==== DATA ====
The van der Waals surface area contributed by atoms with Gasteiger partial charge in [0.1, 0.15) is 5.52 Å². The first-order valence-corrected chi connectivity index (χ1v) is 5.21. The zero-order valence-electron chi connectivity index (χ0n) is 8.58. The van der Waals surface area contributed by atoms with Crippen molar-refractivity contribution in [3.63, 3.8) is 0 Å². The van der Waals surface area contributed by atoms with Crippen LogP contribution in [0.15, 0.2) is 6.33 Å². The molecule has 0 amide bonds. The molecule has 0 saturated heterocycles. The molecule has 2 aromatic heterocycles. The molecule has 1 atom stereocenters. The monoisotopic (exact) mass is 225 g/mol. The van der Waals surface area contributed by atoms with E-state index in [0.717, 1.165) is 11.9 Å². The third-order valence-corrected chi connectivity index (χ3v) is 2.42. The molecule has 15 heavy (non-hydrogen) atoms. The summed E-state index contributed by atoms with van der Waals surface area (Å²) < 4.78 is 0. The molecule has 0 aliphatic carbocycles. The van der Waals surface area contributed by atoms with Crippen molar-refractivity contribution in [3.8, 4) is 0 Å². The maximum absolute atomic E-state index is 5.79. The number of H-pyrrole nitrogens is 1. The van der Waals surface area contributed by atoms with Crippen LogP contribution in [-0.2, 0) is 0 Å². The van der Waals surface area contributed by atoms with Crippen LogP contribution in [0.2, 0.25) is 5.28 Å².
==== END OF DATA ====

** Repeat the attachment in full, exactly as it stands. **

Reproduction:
The van der Waals surface area contributed by atoms with Gasteiger partial charge in [0.1, 0.15) is 5.52 Å². The first-order valence-corrected chi connectivity index (χ1v) is 5.21. The zero-order valence-electron chi connectivity index (χ0n) is 8.58. The van der Waals surface area contributed by atoms with Crippen molar-refractivity contribution in [3.63, 3.8) is 0 Å². The van der Waals surface area contributed by atoms with Crippen LogP contribution in [0.15, 0.2) is 6.33 Å². The molecule has 0 amide bonds. The molecule has 0 saturated heterocycles. The molecule has 2 aromatic heterocycles. The molecule has 1 atom stereocenters. The monoisotopic (exact) mass is 225 g/mol. The van der Waals surface area contributed by atoms with E-state index in [0.717, 1.165) is 11.9 Å². The third-order valence-corrected chi connectivity index (χ3v) is 2.42. The molecule has 15 heavy (non-hydrogen) atoms. The summed E-state index contributed by atoms with van der Waals surface area (Å²) < 4.78 is 0. The molecule has 0 aliphatic carbocycles. The van der Waals surface area contributed by atoms with Crippen molar-refractivity contribution in [3.8, 4) is 0 Å². The maximum absolute atomic E-state index is 5.79. The number of H-pyrrole nitrogens is 1. The van der Waals surface area contributed by atoms with Crippen LogP contribution in [-0.2, 0) is 0 Å². The van der Waals surface area contributed by atoms with Crippen LogP contribution in [0.2, 0.25) is 5.28 Å².